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Formalizing the Informal: A Network Analysis of an Insurgency
Segal, David R.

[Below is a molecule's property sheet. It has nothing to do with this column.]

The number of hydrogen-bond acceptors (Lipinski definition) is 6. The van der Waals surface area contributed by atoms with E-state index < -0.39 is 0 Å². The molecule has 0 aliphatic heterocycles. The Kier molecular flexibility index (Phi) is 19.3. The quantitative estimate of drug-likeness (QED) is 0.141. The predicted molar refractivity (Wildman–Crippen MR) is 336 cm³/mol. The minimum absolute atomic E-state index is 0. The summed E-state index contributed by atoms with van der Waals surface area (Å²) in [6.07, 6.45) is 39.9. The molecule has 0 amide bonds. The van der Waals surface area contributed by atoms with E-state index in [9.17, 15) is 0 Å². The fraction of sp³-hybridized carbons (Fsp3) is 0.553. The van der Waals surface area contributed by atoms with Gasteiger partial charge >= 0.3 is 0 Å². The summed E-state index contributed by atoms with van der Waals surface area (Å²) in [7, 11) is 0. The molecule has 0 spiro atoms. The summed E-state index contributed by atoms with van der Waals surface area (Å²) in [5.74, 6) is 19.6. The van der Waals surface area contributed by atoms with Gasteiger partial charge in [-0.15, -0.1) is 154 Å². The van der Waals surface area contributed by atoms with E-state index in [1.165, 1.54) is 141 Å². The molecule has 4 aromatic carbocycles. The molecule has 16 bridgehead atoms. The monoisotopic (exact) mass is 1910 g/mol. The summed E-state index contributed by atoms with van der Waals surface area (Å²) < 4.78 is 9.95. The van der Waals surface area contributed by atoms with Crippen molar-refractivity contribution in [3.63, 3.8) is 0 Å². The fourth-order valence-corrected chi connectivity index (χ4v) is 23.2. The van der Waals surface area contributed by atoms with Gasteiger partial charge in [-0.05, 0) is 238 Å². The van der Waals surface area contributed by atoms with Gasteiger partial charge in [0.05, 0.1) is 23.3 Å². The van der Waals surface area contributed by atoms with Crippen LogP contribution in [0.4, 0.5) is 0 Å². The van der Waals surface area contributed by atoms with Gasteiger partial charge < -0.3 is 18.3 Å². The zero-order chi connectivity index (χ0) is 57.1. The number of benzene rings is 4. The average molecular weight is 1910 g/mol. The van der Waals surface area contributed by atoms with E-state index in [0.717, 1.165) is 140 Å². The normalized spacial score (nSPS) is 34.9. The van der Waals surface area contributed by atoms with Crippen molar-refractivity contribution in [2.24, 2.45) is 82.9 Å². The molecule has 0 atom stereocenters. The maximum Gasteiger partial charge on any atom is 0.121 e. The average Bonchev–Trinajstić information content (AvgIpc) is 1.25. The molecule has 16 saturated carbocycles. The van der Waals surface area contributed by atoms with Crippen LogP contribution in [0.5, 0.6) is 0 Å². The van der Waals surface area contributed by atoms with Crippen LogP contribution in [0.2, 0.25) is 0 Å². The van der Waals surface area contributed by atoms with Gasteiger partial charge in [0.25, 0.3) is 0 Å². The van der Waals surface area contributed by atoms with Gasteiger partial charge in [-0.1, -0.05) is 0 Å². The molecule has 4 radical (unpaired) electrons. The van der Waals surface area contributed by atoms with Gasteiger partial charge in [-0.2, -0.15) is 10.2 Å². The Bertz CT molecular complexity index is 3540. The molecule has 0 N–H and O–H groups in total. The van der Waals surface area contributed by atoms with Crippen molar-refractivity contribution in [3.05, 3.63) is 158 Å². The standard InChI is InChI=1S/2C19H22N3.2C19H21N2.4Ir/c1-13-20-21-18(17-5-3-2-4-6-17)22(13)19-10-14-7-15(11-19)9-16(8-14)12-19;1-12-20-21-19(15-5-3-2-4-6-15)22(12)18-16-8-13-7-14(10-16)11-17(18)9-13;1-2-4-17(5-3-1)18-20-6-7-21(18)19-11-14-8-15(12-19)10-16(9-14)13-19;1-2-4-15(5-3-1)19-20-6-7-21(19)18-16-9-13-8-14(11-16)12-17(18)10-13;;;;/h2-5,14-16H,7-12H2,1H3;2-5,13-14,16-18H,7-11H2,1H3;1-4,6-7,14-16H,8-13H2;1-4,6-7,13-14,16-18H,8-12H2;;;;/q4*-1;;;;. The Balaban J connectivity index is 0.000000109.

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This research project applies Social Network Analysis to Saddam Hussein's network and demonstrates how network analysis techniques uncovered a web of family and tribal linkages that resulted in the ousted dictator's capture. I use Simmel's approach to affiliations and interactions among consensual actors as the frame in which to view why and how warfare operates the way it does in the present context of an insurgency, and what difference it makes for states (and non-states) that war is waged in this particular manner. This project adds to the emerging sociology of war that is not primarily concerned with why wars start or why some states wage war against others, but rather with how wars work once opponents are engaged. I used two mapping networks and six associated sub-networks - trust (immediate family, extended family, close friendships, bodyguards) and strategy and goals (money and resources, insurgent operations) - to identify the structural and relational characteristics of the network. Network concepts allowed me to highlight the structure of the previously unobserved associations by focusing on the pre-existing relationships and ties that bind together such a group. By focusing on the roles, organizational positions, and those actors who are prominent and/or influential, I was able to get a sense of how the associations were structured and how the group functioned, how members were influenced and power was exerted, and how resources were exchanged. I found that insurgent members co-opted pre-existing ties to facilitate their operations. Roles are defined according to these pre-existing ties - primarily familial ties, but also those linked by previous political, tribal, or organizational association. Key individuals are connected to one another, thus forming a domain for each that gives them a high status in terms of prestige and influence. Those that are not part of this core group and who sit on the periphery of these critical task relationships extend the network and allow it to operate at a far greater distance. In short, social network analysis allowed me to formalize the informality of the insurgent network by visualizing the structure of one that we did not readily observe.